EP1155381A1 (en) * 1999-02-23 2001-11-21 Oralscan Laboratories, Inc. Minimally invasive apparatus and method for testing lesions of the oral cavity and similar epithelium
EP1155381A4 (en) * 1999-02-23 2006-01-04 Oralscan Lab Inc Minimally invasive apparatus and method for testing lesions of the oral cavity and similar epithelium
WO2000053099A1 (en) * 1999-03-09 2000-09-14 Advance Sentry Corporation Biopsy apparatus and method of obtaining biopsy sample
US20110009858A1 (en) * 2001-11-29 2011-01-13 Medwaves, Inc. Radio frequency-based catheter system with improved deflection and steering mechanisms
US20060142752A1 (en) * 2001-11-29 2006-06-29 Ormsby Theodore C Radio-frequency-based catheter system with improved deflection and steering mechanisms
US8152799B2 (en) 2001-11-29 2012-04-10 Medwaves, Inc. Radio frequency-based catheter system with improved deflection and steering mechanisms
US20030114844A1 (en) * 2001-11-29 2003-06-19 Medwaves, Inc. Radio-frequency-based catheter system with improved deflection and steering mechanisms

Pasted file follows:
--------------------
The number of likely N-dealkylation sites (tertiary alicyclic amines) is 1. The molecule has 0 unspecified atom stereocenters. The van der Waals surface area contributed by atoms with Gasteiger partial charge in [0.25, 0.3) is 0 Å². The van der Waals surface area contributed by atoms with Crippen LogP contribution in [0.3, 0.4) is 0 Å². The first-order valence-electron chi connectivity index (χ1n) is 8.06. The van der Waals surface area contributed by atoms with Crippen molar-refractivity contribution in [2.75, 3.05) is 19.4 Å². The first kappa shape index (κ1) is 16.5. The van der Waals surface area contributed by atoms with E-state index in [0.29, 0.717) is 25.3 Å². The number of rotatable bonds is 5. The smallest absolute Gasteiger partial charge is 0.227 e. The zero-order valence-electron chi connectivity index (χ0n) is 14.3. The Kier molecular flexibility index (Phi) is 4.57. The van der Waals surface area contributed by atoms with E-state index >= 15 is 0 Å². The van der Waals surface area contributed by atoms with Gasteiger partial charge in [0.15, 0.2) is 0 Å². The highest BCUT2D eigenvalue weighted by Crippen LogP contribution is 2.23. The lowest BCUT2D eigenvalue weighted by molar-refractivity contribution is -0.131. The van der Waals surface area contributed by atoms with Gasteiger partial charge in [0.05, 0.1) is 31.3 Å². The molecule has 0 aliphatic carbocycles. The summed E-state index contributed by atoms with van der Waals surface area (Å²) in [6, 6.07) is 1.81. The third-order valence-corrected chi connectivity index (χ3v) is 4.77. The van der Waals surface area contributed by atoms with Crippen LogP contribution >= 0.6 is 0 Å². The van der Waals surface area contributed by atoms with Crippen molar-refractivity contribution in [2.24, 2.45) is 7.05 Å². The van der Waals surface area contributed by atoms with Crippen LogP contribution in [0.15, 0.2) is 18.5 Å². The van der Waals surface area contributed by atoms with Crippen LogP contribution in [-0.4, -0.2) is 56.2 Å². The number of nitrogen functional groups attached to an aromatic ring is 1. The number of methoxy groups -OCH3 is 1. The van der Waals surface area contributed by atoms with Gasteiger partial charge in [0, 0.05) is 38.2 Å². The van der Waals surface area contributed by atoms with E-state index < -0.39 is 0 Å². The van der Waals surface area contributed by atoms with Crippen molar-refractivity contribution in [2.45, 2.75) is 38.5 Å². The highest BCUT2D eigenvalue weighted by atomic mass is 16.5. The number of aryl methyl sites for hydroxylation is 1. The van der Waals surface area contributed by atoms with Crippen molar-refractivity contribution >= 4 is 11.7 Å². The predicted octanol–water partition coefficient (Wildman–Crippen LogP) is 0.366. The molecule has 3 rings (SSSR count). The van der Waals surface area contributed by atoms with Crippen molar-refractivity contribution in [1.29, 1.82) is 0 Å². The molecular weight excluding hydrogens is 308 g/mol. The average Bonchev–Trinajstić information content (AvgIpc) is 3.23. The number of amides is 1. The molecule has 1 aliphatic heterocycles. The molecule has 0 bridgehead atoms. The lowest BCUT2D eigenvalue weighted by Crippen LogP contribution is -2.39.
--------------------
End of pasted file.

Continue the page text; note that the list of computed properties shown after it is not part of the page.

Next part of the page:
US7004938B2 (en) 2001-11-29 2006-02-28 Medwaves, Inc. Radio-frequency-based catheter system with improved deflection and steering mechanisms
US7815637B2 (en) 2001-11-29 2010-10-19 Ormsby Theodore C Radio-frequency-based catheter system with improved deflection and steering mechanisms
US8052613B2 (en) * 2003-10-23 2011-11-08 Trans1 Inc. Spinal nucleus extraction tool
US20050284239A1 (en) * 2004-06-29 2005-12-29 Chi-Cheng Chuang Cell sampling device
US20090025161A1 (en) * 2006-01-26 2009-01-29 Peter Samuel Cleaning Apparatus
WO2007085877A1 (en) * 2006-01-26 2007-08-02 City Hospitals Sunderland Nhs Trust Cleaning apparatus
US8209810B2 (en) 2006-01-26 2012-07-03 City Hospitals Sunderland Nhs Trust Cleaning apparatus
US8968213B2 (en) 2010-10-19 2015-03-03 United States Endoscopy Group, Inc. Cytology brush apparatus with improvements
US20140228677A1 (en) * 2013-02-11 2014-08-14 Covidien Lp Cytology sampling system and method of utilizing the same
US9968247B2 (en) 2014-05-02 2018-05-15 United States Endoscopy, Inc. Cleaning device for an endoscopic device
WO2015195774A1 (en) * 2014-06-18 2015-12-23 Cook Medical Technologies Llc Brush system for a cell collecting device
US9913631B2 (en) 2014-06-18 2018-03-13 Cook Medical Technologies Llc Brush system for a cell collecting device